Going on a Pilgrimage

Most of us arrive at a sense of self and vocation only after a long journey through alien lands. But this journey bears no resemblance to the trouble-free "travel packages" sold by the tourism industry. It is more akin to the ancient tradition of pilgrimage--"a transformative journey to a sacred center" full of hardships, darkness, and peril.  

In the tradition of pilgrimage, those hardships are seen not as accidental but as integral to the journey itself. Treacherous terrain, bad weather, taking a fall, getting lost--challenges of that sort, largely beyond our control, can strip the ego of the illusion that it is in charge and make space for true self to emerge. If that happens, the pilgrim has a better chance to find the sacred center he or she seeks. Disabused of our illusions by much travel and travail, we awaken one day to find that the sacred center is here and now--in every moment of the journey, everywhere in the world around us, and deep within our own hearts.

 

But before we come to that center, full of light, we must travel in the dark. Darkness is not the whole of the story--every pilgrimage has passages of loveliness and joy--but it is the part of the story most often left untold.

 

Parker Palmer. Credit to Narayan Mahon and the UCObserver.

That Parker Palmer sure does have some wonderful wisdom up his sleeve. I appreciate that he does not treat arriving at a sense of self as an easy matter, achieved by following a simple script. As the above quote makes clear, "hardships, darkness, and peril" are an essential part of awakening to our "sacred center."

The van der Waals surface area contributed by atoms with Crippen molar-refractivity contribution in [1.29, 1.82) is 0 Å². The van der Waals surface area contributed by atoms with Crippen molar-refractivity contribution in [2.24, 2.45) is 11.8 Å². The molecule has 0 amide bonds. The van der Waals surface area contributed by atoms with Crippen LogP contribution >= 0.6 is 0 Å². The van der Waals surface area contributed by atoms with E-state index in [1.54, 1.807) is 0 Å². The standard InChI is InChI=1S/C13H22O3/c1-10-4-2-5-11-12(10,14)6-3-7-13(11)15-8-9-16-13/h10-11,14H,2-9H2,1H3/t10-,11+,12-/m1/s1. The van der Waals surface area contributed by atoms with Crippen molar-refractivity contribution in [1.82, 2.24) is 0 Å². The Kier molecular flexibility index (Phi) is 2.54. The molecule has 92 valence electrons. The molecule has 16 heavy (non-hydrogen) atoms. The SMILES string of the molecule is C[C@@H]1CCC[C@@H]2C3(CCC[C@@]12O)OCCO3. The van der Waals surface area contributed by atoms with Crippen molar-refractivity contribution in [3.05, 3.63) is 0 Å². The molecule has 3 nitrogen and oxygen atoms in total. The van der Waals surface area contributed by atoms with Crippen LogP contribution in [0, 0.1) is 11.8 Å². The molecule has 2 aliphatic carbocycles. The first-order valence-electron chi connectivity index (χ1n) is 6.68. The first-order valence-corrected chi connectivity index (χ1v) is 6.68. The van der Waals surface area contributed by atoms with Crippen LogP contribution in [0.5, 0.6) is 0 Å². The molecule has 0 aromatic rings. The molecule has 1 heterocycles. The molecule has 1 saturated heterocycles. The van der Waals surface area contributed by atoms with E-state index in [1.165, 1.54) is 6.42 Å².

I often hear people associate talk therapy with ineffective turns toward hardships: "Those bad things that happened are behind me, and that's where they should stay." I also frequently hear fear mingled in with a disdain for traveling through the shadows: "If I venture into the darkness, I'll be swallowed by it, never to emerge again." I hear wisdom in these statements, too. Our minds can be powerful juggernauts, taking us into winding labyrinths that contain terrifying monsters and excruciating shame. We need to make sure we have ample resources to go on pilgrimages and, when we feel depleted, be gentle with ourselves for deciding to staying in places where safety abides.

In the realm of healing, what strikes me as important about perceptions of safety is that we understand them to be real and (AND !) not necessarily true. In other words, we can honor our experience of feeling safe while also recognizing that illusions likely cling to that sense of safety. Our perceptions are not the whole story. We are more than our feelings, thoughts, bodily sensations, and the seemingly inviolable stories we create about all these phenomena, which, as it turns out, are fleeting. Not impermanent.